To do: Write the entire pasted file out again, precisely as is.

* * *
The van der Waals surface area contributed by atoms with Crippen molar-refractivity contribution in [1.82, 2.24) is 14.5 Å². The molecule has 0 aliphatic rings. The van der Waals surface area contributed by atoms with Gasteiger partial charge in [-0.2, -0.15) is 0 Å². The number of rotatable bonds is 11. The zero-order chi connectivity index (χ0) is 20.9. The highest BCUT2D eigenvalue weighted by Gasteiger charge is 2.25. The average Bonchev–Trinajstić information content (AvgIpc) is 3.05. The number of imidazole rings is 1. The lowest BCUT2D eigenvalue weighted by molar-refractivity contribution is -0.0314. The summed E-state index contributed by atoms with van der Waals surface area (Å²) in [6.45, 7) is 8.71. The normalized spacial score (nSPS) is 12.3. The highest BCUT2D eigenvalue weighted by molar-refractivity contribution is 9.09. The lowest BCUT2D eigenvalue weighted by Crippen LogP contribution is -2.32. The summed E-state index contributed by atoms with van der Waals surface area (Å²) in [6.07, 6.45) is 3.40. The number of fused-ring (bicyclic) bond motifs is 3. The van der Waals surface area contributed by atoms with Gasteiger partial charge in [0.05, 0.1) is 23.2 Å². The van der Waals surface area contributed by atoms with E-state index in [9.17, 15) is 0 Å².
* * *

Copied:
The van der Waals surface area contributed by atoms with Crippen molar-refractivity contribution in [1.82, 2.24) is 14.5 Å². The molecule has 0 aliphatic rings. The van der Waals surface area contributed by atoms with Gasteiger partial charge in [-0.2, -0.15) is 0 Å². The number of rotatable bonds is 11. The zero-order chi connectivity index (χ0) is 20.9. The highest BCUT2D eigenvalue weighted by Gasteiger charge is 2.25. The average Bonchev–Trinajstić information content (AvgIpc) is 3.05. The number of imidazole rings is 1. The lowest BCUT2D eigenvalue weighted by molar-refractivity contribution is -0.0314. The summed E-state index contributed by atoms with van der Waals surface area (Å²) in [6.45, 7) is 8.71. The normalized spacial score (nSPS) is 12.3. The highest BCUT2D eigenvalue weighted by molar-refractivity contribution is 9.09. The lowest BCUT2D eigenvalue weighted by Crippen LogP contribution is -2.32. The summed E-state index contributed by atoms with van der Waals surface area (Å²) in [6.07, 6.45) is 3.40. The number of fused-ring (bicyclic) bond motifs is 3. The van der Waals surface area contributed by atoms with Gasteiger partial charge in [0.05, 0.1) is 23.2 Å². The van der Waals surface area contributed by atoms with E-state index in [9.17, 15) is 0 Å².